With the temperature plunging downwards quickly, we sought refuse at half time in the board room, and the fantastic hospitality Leiston put on. As the only club director to make the journey I was welcomed like a long-lost brother by the committee members of the club despite my non-directorial dress. Not that it mattered to them – they of course wanted to talk about THAT game four years ago. Of course they did.
The second half saw the ball spend a lot of time in the midfield. Worms played his ace half-way through the half when he brought on Callum Dunn for his debut. Callum had signed in the summer but an injury in one of the first pre-season friendlies had robbed the team of some midfield creativity. Alas, he could do nothing about Leiston’s equaliser fifteen minutes later when Osei got the better of Hamilton, crossed and substitute Nathan Stone headed home.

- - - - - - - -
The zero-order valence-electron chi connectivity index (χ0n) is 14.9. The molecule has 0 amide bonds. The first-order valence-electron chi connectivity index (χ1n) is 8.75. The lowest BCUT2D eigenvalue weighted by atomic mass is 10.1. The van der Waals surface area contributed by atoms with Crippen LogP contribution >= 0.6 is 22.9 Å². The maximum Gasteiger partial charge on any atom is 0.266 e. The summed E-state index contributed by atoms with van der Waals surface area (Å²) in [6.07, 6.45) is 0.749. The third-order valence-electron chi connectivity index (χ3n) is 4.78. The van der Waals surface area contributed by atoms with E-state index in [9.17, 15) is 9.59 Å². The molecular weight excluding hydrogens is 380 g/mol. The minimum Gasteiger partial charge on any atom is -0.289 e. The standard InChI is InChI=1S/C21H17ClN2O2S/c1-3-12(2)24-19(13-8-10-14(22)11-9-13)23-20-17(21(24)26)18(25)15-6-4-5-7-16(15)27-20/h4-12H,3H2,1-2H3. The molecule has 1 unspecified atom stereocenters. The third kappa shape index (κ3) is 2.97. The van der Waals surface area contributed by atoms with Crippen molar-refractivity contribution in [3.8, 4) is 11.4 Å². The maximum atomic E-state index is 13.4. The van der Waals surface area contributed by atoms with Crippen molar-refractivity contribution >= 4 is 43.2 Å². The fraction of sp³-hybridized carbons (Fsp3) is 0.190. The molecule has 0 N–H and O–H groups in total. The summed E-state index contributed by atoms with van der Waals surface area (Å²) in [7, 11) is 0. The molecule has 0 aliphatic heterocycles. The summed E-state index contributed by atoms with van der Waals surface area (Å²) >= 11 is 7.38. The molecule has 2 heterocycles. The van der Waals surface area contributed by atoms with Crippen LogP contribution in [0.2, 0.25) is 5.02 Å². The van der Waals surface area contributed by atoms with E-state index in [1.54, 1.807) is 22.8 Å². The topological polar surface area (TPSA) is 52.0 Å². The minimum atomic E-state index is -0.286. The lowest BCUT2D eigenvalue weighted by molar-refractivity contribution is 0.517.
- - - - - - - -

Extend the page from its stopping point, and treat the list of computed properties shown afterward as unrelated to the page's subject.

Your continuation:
The home fans felt that Lewes had been guilty of time-wasting in the lead up to the goal, although I’m not sure that passing the ball across the pitch can be classed as negative play? If it’s good enough for Barcelona and Spain, then surely it’s good enough for the Rooks (although I am not putting us in the same class as those two!). To win a game of football you need to have the ball, and by keeping hold of it Lewes were simply playing the percentages.
So a draw was in my opinion a fair reflection. Whilst the home side may feel slightly aggrieved, they rarely troubled Kieron Thorp in the Lewes goal. However, with a plate of sausage, beans and chips served up in the boardroom, Leiston certainly were a winner in my eyes. Four years of hurt were forgiven over a prize Suffolk banger.
One hundred and twelve miles later I was home, satisfied with a day out in deepest, darkest Suffolk. Next Saturday we have to do it all again as we once again travel to these parts for the trip to Bury St Edmunds, home of Adnams. Oh, go on then.